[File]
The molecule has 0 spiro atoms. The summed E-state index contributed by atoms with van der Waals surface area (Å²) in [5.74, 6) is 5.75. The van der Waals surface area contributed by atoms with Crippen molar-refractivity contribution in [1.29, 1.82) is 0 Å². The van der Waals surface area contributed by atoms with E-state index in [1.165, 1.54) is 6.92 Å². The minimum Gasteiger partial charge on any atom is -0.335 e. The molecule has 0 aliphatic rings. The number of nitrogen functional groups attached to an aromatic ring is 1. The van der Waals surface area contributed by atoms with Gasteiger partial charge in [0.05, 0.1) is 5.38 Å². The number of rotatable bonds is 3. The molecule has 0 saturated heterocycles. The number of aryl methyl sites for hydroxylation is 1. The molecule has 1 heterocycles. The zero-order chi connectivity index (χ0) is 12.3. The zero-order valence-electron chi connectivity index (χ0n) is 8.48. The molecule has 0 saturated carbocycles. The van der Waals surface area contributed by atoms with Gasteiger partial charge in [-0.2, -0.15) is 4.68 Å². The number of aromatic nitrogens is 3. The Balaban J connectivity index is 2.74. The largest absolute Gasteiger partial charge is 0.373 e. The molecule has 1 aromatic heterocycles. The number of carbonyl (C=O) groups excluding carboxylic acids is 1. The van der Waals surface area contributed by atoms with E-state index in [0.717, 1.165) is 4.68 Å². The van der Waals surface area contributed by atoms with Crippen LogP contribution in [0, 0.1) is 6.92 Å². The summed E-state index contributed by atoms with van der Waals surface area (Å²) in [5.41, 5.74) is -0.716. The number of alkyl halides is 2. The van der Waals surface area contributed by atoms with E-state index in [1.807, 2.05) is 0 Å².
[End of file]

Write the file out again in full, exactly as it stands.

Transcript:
The molecule has 0 spiro atoms. The summed E-state index contributed by atoms with van der Waals surface area (Å²) in [5.74, 6) is 5.75. The van der Waals surface area contributed by atoms with Crippen molar-refractivity contribution in [1.29, 1.82) is 0 Å². The van der Waals surface area contributed by atoms with E-state index in [1.165, 1.54) is 6.92 Å². The minimum Gasteiger partial charge on any atom is -0.335 e. The molecule has 0 aliphatic rings. The number of nitrogen functional groups attached to an aromatic ring is 1. The van der Waals surface area contributed by atoms with Gasteiger partial charge in [0.05, 0.1) is 5.38 Å². The number of rotatable bonds is 3. The molecule has 0 saturated heterocycles. The number of aryl methyl sites for hydroxylation is 1. The molecule has 1 heterocycles. The zero-order chi connectivity index (χ0) is 12.3. The zero-order valence-electron chi connectivity index (χ0n) is 8.48. The molecule has 0 saturated carbocycles. The van der Waals surface area contributed by atoms with Gasteiger partial charge in [-0.2, -0.15) is 4.68 Å². The number of aromatic nitrogens is 3. The Balaban J connectivity index is 2.74. The largest absolute Gasteiger partial charge is 0.373 e. The molecule has 1 aromatic heterocycles. The number of carbonyl (C=O) groups excluding carboxylic acids is 1. The van der Waals surface area contributed by atoms with E-state index in [0.717, 1.165) is 4.68 Å². The van der Waals surface area contributed by atoms with Crippen LogP contribution in [0, 0.1) is 6.92 Å². The summed E-state index contributed by atoms with van der Waals surface area (Å²) in [5.41, 5.74) is -0.716. The number of alkyl halides is 2. The van der Waals surface area contributed by atoms with E-state index in [1.807, 2.05) is 0 Å².